Marine Radio Operating Procedure

by Martin C | Last Updated: February 20, 2017

If you own, or have just obtained a VHF marine radio, then give yourself a pat on the back first, as you have taken a vital step towards being safer and more efficient while out in the open water. Now what’s needed is a thorough understanding of the operating procedures. With that said, let’s go through the fundamental steps for using your marine radio.

Marine Radio Operating Procedure Steps

  1. To start off, take note of the vessel, port or marina that you want to broadcast to. Make sure that you are on channel 6 or 9 before communicating. Also, listen in for 30 seconds before transmitting, as you don’t want to interrupt other stations.
  2. First and foremost, name the station that you are broadcasting to. This should be done three times.
  3. Start the call with the words “This is”, and proceed to give the name of your vessel and call sign. If you own a boat, then provide your registration number. Be sure to do this once only.
  4. After transmitting all the required identification, you now need to wait for a reply which should be broadcasted in the same way as your transmission. Upon being answered, you can propose to switch to a working channel to continue your communication. Use the word “Over” to indicate the end of your broadcast.
  5. Wait again for an acknowledgement or confirmation, change to the working channel and repeat the process once more.

Additional Tips

  • Be sure to never broadcast a fake emergency. Not only is this a felony, but it also means that while rescue teams are putting all their efforts into your false cry for help, others who are genuinely in danger may suffer as a result.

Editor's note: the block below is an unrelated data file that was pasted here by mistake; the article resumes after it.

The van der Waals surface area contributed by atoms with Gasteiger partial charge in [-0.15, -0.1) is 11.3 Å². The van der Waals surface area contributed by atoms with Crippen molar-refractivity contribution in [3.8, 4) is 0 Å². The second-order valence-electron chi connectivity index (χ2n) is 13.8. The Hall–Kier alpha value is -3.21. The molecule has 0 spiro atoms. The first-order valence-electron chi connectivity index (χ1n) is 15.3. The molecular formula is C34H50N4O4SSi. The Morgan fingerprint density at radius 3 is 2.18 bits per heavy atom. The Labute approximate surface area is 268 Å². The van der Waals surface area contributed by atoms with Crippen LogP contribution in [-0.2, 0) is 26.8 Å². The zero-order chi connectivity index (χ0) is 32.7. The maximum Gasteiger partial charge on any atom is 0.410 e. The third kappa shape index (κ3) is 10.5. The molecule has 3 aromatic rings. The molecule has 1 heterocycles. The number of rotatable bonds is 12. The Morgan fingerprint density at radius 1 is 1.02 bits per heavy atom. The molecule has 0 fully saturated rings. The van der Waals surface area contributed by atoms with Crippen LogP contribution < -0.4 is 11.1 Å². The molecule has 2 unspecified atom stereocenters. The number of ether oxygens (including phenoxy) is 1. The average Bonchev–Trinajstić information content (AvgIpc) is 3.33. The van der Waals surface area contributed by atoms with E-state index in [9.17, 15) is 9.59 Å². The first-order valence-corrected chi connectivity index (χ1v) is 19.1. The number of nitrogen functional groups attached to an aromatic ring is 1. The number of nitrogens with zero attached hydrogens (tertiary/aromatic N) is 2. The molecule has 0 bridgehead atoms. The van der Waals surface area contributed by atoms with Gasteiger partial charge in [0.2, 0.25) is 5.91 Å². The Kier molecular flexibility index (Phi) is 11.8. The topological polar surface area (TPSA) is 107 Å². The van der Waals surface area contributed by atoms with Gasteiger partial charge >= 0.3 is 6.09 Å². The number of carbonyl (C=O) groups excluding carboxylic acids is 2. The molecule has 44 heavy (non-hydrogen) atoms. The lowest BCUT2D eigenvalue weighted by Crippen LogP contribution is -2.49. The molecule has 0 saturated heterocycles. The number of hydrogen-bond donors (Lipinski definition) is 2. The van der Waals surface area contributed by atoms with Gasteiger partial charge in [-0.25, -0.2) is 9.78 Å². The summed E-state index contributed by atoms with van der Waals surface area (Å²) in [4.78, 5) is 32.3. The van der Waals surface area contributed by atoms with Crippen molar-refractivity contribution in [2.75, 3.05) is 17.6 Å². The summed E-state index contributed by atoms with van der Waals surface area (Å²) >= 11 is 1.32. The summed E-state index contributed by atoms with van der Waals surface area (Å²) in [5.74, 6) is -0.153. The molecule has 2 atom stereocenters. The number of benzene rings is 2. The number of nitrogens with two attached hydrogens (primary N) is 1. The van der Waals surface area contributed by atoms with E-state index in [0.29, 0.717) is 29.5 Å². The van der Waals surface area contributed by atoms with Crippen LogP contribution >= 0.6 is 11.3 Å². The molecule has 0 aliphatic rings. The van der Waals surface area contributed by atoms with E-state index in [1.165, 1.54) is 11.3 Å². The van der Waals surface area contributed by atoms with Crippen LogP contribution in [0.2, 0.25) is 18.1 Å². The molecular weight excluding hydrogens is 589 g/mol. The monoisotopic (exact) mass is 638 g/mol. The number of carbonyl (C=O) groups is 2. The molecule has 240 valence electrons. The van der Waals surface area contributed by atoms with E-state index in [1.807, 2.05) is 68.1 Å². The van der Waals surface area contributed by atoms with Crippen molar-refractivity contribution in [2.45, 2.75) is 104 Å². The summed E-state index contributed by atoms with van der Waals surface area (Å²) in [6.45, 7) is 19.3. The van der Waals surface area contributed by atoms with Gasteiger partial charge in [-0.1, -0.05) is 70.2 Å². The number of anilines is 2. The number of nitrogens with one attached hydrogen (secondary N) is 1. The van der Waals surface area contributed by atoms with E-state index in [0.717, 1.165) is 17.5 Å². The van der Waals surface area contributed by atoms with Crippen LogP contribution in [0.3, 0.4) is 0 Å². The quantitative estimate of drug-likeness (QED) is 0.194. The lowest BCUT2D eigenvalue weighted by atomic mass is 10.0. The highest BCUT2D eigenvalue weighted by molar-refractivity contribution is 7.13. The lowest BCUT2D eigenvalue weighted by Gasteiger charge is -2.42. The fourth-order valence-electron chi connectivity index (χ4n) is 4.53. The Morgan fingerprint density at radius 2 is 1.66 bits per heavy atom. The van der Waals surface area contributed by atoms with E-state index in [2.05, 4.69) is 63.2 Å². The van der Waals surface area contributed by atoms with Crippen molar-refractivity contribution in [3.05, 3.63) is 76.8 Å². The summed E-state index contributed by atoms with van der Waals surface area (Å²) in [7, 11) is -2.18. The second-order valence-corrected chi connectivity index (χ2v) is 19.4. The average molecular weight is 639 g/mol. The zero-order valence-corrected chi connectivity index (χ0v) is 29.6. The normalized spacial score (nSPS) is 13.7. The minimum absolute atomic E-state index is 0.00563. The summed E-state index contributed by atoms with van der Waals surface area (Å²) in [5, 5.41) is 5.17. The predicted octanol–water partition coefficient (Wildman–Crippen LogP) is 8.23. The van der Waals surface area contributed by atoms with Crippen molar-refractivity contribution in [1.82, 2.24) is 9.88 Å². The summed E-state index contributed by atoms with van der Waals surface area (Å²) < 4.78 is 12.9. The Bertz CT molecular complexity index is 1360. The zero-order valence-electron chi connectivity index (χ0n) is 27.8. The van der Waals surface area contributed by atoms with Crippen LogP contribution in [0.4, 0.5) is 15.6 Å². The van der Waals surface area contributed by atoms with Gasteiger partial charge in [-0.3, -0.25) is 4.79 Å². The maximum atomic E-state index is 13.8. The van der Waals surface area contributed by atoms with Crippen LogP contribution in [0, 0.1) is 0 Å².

• Use as many “pro-words” as possible. These include; “Over”, “Acknowledge”, “Standby”, “Confirm”, “Say again”, “Radio check” and “This is”, as well as many others. This is a far more efficient way of communication when on a marine radio.
  • Learn the phonetic alphabet. This is a vital tool for anyone who ventures out to sea. It allows for spelling out, via the use of specific words that gets the message across clearly. Here is it for your convenience: Alpha, Bravo, Charlie, Delta, Echo, Foxtrot, Golf, Hotel, India, Juliet, Kilo, Lima, Mike, November, Oscar, Papa, Quebec, Romeo, Sierra, Tango, Uniform, Victor, Whiskey, X-ray, Yankee, Zulu.

Closing thoughts

There you have it! All the steps, procedures, as well as some nice extra bits of advice to ensure that you use your marine radio productively. Feel free to jot down the points discussed, as in times of emergency you may start panicking and forget the basics. It’s always a good idea to have a print-out of the operating procedures on your vessel. Take care of yourselves out there and keep dry!

I've been passionate about radio communication for as long as I can remember. From walkie-talkies to CB and ham radio I've tried them all and still use the radio on a day-to-day basis to communicate with family and friends. If you have any questions or need any advice, please feel free to email me at